Serving includes using all our gifts and talents to benefit our families, our community and our nation. We serve Jesus and others when we faithfully get up each day and go to work. We serve when we help out at the community center or in the classroom. We serve when the house gets cleaned and the lunches get made. We serve when we get our homework done and check everything off our assignment sheets. We serve when we listen to the ideas of others, especially our single women and widows, so that their thoughts can be heard. We can serve wherever we are and whatever our job is. We can serve no matter how young or old we are. Jesus reminds us that we are truly great when we humbly, faithfully serve others and put them first.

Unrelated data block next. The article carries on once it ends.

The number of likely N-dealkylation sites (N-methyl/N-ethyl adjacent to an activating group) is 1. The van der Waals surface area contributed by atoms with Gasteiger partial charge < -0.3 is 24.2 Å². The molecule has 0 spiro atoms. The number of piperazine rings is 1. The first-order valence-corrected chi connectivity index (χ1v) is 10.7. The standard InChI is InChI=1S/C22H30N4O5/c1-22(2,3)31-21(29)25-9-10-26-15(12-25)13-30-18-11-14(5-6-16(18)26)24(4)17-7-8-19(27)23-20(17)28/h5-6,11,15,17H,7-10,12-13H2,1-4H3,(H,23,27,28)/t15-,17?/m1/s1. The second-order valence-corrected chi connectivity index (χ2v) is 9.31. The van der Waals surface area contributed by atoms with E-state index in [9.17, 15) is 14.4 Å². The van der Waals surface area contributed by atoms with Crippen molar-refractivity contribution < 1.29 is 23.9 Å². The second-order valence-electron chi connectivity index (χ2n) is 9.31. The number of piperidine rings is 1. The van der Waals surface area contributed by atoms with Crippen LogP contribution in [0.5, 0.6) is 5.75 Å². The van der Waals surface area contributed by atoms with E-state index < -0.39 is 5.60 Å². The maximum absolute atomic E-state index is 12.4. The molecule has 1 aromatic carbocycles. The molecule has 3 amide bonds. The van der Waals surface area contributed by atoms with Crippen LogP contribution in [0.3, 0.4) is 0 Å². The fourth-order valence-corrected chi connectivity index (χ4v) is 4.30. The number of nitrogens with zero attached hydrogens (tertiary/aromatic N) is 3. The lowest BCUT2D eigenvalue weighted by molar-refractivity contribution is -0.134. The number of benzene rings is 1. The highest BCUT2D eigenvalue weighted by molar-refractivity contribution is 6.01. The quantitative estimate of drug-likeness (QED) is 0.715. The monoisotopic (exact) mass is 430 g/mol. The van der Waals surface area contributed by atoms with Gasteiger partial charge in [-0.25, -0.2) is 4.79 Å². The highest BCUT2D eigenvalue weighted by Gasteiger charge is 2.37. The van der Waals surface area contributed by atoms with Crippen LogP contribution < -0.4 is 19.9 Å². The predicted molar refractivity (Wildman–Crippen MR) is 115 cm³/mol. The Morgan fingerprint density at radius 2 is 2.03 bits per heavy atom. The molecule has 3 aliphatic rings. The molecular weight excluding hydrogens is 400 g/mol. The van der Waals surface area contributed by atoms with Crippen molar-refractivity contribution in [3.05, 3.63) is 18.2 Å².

We can't accomplish this by ourselves. We need God's help. There's a song that asks God for his help in a beautiful way. Here's how it goes: "Make me a servant, humble and meek; Lord, let me lift up those who are weak. And may the prayer of my heart always be: Make me a servant, make me a servant, Make me a servant today." Amen.
To God alone the glory!